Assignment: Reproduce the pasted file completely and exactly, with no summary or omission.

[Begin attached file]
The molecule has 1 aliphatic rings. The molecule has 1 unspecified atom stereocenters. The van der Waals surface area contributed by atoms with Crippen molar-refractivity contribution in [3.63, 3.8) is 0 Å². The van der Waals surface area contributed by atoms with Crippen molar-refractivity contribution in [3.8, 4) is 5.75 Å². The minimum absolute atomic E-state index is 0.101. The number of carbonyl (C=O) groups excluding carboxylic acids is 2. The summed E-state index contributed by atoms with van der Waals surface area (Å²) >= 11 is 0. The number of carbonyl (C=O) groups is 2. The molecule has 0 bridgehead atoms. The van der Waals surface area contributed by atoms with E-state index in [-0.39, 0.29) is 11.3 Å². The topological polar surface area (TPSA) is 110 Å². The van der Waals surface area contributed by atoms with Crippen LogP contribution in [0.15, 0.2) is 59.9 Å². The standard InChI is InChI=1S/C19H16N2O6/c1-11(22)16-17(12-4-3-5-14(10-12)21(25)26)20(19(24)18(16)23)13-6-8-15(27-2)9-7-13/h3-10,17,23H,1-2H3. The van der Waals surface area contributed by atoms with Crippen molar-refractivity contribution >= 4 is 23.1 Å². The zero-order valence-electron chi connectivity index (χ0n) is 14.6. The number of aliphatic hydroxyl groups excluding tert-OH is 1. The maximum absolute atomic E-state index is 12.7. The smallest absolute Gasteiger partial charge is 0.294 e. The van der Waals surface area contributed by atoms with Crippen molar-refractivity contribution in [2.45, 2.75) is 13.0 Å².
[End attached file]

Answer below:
The molecule has 1 aliphatic rings. The molecule has 1 unspecified atom stereocenters. The van der Waals surface area contributed by atoms with Crippen molar-refractivity contribution in [3.63, 3.8) is 0 Å². The van der Waals surface area contributed by atoms with Crippen molar-refractivity contribution in [3.8, 4) is 5.75 Å². The minimum absolute atomic E-state index is 0.101. The number of carbonyl (C=O) groups excluding carboxylic acids is 2. The summed E-state index contributed by atoms with van der Waals surface area (Å²) >= 11 is 0. The number of carbonyl (C=O) groups is 2. The molecule has 0 bridgehead atoms. The van der Waals surface area contributed by atoms with E-state index in [-0.39, 0.29) is 11.3 Å². The topological polar surface area (TPSA) is 110 Å². The van der Waals surface area contributed by atoms with Crippen LogP contribution in [0.15, 0.2) is 59.9 Å². The standard InChI is InChI=1S/C19H16N2O6/c1-11(22)16-17(12-4-3-5-14(10-12)21(25)26)20(19(24)18(16)23)13-6-8-15(27-2)9-7-13/h3-10,17,23H,1-2H3. The van der Waals surface area contributed by atoms with Crippen molar-refractivity contribution >= 4 is 23.1 Å². The zero-order valence-electron chi connectivity index (χ0n) is 14.6. The number of aliphatic hydroxyl groups excluding tert-OH is 1. The maximum absolute atomic E-state index is 12.7. The smallest absolute Gasteiger partial charge is 0.294 e. The van der Waals surface area contributed by atoms with Crippen molar-refractivity contribution in [2.45, 2.75) is 13.0 Å².